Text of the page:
By Gregory Clark, Illustrated by James Frise, January 20, 1934
“You’re not,” said Jimmie Frise, “the man your great-grandfather was.”
“I suppose not,” I admitted. “Did you know him?”
“What I mean,” said Jim, “Is that to get along at all in your great-grandfather’s time you had to be strong. Nowadays anybody can get along.”
“In a way,” I said.
“Every year,” went on Jim, “it becomes easier for the weak to compete with the strong.”
“So much the better,” I stated.
“Oh, I don’t know about that,” said Jim. “Just hold on a minute. Where you get out of bed in the morning, in a house heated with a furnace, your great-grandfather…”
“Call him Ebenezer,” I put in.
“Ebenezer had to creep out of bed in an ice-cold shanty and light a fire in the stone fireplace. Where you get your breakfast on a gas stove Ebenezer had to cook his at the open hearth. Where you back your car out or catch a street car Ebenezer had to walk to his job.”
“I don’t think the winters were as cold in those days,” I said. “At any rate, not being accustomed to steam heat, they wouldn’t feel the cold the way we do.”
“In your great-grandfather’s time,” continued Jimmie, “it was easy to pick a man of strong character. They stood out over the heads of all the men of weak character. Men of weak character succumbed to all the hardships of climate and toil. Nowadays, it is as easy for a man of weak character to get along in life as it is for a man of strong character.”
“The weak still fail,” I argued.
“Yes, but the whole scheme of modern life is to prevent them failing,” said Jim. “It won’t be necessary much longer to have strong characters.”
“Holy doodle, Jim!” I gasped, as the power of his argument lifted me.
“Your great-grandfather Ebenezer,” went on Jim, “wanted a wife. Having demonstrated his strong character by the way he stood the hardship, stuck to his job, delivered the goods, he was entitled to one of the best girls in the neighborhood. And he got her. To-day a girl doesn’t have to be much of a hand to be a competent housewife, with ready cooked foods, newspapers full of menus and ideas, electric devices for cooking and cleaning. How much variety would a modern girl get into her cooking if she had nothing but an open fireplace to cook on and if she had to walk three miles to the nearest store for her groceries?”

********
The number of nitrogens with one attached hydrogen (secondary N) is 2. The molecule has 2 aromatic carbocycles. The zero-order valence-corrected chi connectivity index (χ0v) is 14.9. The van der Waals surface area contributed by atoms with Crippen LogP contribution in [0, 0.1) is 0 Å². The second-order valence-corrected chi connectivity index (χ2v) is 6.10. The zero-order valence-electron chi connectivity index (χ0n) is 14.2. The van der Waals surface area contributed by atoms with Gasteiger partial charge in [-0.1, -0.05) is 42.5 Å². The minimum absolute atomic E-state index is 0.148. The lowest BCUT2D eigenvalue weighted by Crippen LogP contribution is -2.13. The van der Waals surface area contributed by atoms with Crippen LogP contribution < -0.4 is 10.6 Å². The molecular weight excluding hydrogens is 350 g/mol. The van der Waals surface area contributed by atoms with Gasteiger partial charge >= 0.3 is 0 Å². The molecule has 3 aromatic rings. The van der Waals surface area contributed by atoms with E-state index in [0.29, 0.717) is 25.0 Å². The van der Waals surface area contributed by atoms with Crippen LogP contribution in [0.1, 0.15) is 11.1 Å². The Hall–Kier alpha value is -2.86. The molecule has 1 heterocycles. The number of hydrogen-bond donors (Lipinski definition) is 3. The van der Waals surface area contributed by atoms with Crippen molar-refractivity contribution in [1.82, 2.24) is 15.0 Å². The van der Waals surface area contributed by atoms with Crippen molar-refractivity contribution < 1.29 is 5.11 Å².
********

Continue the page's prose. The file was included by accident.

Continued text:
“How much variety did Ebenezer’s wife get?” I inquired.
“We’re All Getting Soft”
“Men can make a good living nowadays,” said Jim, “just sitting and watching a machine. In the olden days there used to be a sort of fat, loquacious man who sat all day on a barrel in the corner store, discussing everything. To-day that fat man is a big shot salesman, with the help of a car to haul him around from barrel to barrel all over the land.”
“Life is certainly filled with opportunity these days,” I admitted.
“But no opportunity to demonstrate character,” said Jim. “And that is why leaders are so hard to find, all over the world. Only a hundred years ago our leaders stood out clearly defined in every village. And they chose our leaders for the country. And the leaders of the countries directed the world, with firm hands. No doubt they were often wrong. But they were firm. It is that firm touch we miss to-day.”
“What are we going to do about it?” I asked.
“We could give up our motor cars and walk to work,” said Jim.
“My great-grandfather never walked eight miles to work,” I said. “And even if he did, it wasn’t across a hundred streets filled with dangerous traffic. It was along pleasant paths through the woods.”